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Mt Sinai J Med. 2010 Sep-Oct;77(5):407-17.

Medical therapy for obesity.

Bray GA.

Pennington Biomedical Research Center, Louisiana State University System, Baton Rouge, LA, USA. George.Bray@pbrc.edu


Obesity results from a prolonged small positive energy imbalance, and treatment needs to reverse this imbalance. Many different diets have been tried to treat obesity, and weight loss occurs with all of them. There is currently no evidence that supports the superiority of one macronutrient composition for diets over any other. The principal effect seems to be the degree of adherence to the prescribed calorie reduction. Obesity drugs have been developed that tap brain mechanisms for controlling feeding and the gastrointestinal tract and its peptides. Orlistat blocks intestinal lipase and produces modest weight loss. Sibutramine is a serotonin-norepinephrine reuptake inhibitor that has a warning on its label from the US Food and Drug Administration because of cardiovascular risk. Its marketing has been suspended in Europe. Several drug combinations are on the horizon for treatment of obesity.

PMID: 20960545 [PubMed – in process]

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Neuroscience. 2010 Sep 1;169(3):1268-78. Epub 2010 May 27.

Endocannabinoid-mediated synaptically evoked suppression of GABAergic transmission in the cerebellar cortex.

Urbanski MJ, Kovacs FE, Szabo B.

Institut für Experimentelle und Klinische Pharmakologie und Toxikologie, Albert-Ludwigs-Universität, Albertstrasse 25, D-79104 Freiburg im Breisgau, Germany.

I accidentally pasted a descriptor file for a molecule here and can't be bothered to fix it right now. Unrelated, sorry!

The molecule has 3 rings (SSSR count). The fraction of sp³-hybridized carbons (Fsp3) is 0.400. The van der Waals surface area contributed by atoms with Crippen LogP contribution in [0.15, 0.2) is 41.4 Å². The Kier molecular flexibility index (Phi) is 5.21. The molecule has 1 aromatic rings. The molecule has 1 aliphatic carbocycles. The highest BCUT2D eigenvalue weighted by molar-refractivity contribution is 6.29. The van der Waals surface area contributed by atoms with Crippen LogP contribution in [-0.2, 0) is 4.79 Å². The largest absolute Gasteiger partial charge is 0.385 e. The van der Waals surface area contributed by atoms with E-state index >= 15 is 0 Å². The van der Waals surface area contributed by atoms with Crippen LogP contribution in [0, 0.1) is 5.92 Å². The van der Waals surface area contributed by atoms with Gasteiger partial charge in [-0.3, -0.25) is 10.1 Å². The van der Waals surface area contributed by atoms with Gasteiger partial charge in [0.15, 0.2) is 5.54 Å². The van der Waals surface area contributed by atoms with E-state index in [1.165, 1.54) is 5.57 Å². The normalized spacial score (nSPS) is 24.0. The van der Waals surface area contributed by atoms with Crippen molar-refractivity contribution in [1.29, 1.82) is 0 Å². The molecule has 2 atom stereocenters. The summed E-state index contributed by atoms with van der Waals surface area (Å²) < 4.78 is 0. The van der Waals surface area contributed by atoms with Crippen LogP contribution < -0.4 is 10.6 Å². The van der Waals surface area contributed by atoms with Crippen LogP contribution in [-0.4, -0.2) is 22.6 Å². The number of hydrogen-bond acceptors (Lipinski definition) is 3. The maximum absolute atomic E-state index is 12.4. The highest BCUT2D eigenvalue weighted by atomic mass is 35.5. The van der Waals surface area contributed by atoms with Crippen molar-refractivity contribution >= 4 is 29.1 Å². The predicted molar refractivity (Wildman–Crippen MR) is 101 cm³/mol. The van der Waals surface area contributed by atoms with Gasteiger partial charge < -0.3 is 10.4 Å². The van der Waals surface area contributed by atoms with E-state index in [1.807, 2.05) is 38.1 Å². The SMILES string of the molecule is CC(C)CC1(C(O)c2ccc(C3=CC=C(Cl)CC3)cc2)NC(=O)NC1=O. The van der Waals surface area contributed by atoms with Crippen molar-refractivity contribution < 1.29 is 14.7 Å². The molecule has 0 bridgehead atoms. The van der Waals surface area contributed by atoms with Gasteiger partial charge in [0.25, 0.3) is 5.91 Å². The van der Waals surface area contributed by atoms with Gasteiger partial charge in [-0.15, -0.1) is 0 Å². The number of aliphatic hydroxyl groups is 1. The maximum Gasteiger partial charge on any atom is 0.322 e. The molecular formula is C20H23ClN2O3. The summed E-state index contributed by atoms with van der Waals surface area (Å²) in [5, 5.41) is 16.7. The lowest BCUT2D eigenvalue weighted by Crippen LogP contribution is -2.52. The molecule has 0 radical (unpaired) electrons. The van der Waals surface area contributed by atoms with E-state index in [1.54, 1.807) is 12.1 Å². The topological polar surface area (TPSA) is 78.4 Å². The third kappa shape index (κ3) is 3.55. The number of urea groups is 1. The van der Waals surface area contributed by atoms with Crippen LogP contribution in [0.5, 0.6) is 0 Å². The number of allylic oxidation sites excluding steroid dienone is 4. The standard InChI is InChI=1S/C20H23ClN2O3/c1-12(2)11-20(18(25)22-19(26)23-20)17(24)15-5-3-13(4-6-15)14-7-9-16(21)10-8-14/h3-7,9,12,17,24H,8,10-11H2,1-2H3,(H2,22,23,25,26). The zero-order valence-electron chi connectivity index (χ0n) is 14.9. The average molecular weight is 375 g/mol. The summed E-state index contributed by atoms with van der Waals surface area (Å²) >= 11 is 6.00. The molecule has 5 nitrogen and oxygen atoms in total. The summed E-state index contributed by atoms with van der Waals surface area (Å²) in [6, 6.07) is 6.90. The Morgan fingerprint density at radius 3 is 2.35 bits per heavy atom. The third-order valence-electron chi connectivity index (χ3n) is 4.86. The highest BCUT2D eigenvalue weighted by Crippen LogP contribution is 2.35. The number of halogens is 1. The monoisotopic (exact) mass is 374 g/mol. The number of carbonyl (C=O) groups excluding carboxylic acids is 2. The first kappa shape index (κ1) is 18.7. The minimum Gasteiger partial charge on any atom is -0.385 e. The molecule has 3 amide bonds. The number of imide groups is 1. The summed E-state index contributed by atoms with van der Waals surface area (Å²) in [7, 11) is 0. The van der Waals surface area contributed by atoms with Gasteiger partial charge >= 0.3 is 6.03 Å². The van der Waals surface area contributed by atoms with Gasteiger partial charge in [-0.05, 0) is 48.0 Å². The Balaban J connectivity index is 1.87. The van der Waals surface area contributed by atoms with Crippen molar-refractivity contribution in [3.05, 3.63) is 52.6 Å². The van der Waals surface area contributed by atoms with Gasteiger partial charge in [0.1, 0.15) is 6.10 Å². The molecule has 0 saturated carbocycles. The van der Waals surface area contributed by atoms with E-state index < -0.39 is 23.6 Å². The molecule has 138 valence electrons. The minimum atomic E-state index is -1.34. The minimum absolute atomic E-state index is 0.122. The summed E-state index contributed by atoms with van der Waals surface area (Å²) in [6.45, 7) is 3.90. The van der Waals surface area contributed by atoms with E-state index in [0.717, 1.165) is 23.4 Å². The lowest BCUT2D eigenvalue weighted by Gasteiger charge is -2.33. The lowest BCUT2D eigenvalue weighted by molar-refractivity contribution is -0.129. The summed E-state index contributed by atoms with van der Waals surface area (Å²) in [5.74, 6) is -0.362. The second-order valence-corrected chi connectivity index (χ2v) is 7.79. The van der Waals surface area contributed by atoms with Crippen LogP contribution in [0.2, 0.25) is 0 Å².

Presynaptic CB(1) cannabinoid receptors are frequently targets of endogenous cannabinoids (endocannabinoids) released from postsynaptic neurons. It is known that the glutamatergic afferent input to a neuron can trigger endocannabinoid production and that the released endocannabinoid can suppress the glutamatergic input. We tested the hypothesis that activation of the glutamatergic input to a neuron leads to an endocannabinoid-mediated suppression of the GABAergic afferent input to the same neuron. Spontaneous postsynaptic currents (sPSCs) were recorded with patch-clamp techniques in Purkinje cells in mouse cerebellar brain slices. Activation of the climbing fiber-mediated glutamatergic input to Purkinje cells led to a suppression of the sPSCs by 34+/-3%. This suppression was mostly due to suppression of GABAergic spontaneous inhibitory postsynaptic current (sIPSCs), because 93% of the sPSCs recorded in Purkinje cells were GABAergic sIPSCs. Blockade of ionotropic, but not metabotropic glutamate receptors, prevented the suppression. The climbing fiber activation led to an increase in calcium concentration in the Purkinje cells, and this increase was necessary for the suppression of sPSCs, because the suppression did not occur when the calcium increase was prevented by BAPTA. No sPSC suppression was observed in the presence of the CB(1) antagonist rimonabant or the diacylglycerol lipase inhibitor orlistat. In a further series of experiments GABAergic sIPSCs were recorded: these sIPSCs were also suppressed after climbing fiber activation, and the suppression was sensitive to the CB(1) antagonist SLV319. Finally, the GABAergic synaptic transmission between molecular layer interneurons and Purkinje cells was directly studied on simultaneously patch-clamped neuron pairs. Climbing fiber activation led to suppression of the interneuron –> Purkinje cell synaptic transmission. The results point to a novel form of endocannabinoid-mediated heterosynaptic plasticity. The endocannabinoid production in a neuron is triggered by its glutamatergic synaptic input and is dependent on an increase in intracellular calcium concentration. The produced endocannabinoid, in turn, suppresses the GABAergic synaptic input to the neuron by activating CB(1) cannabinoid receptors.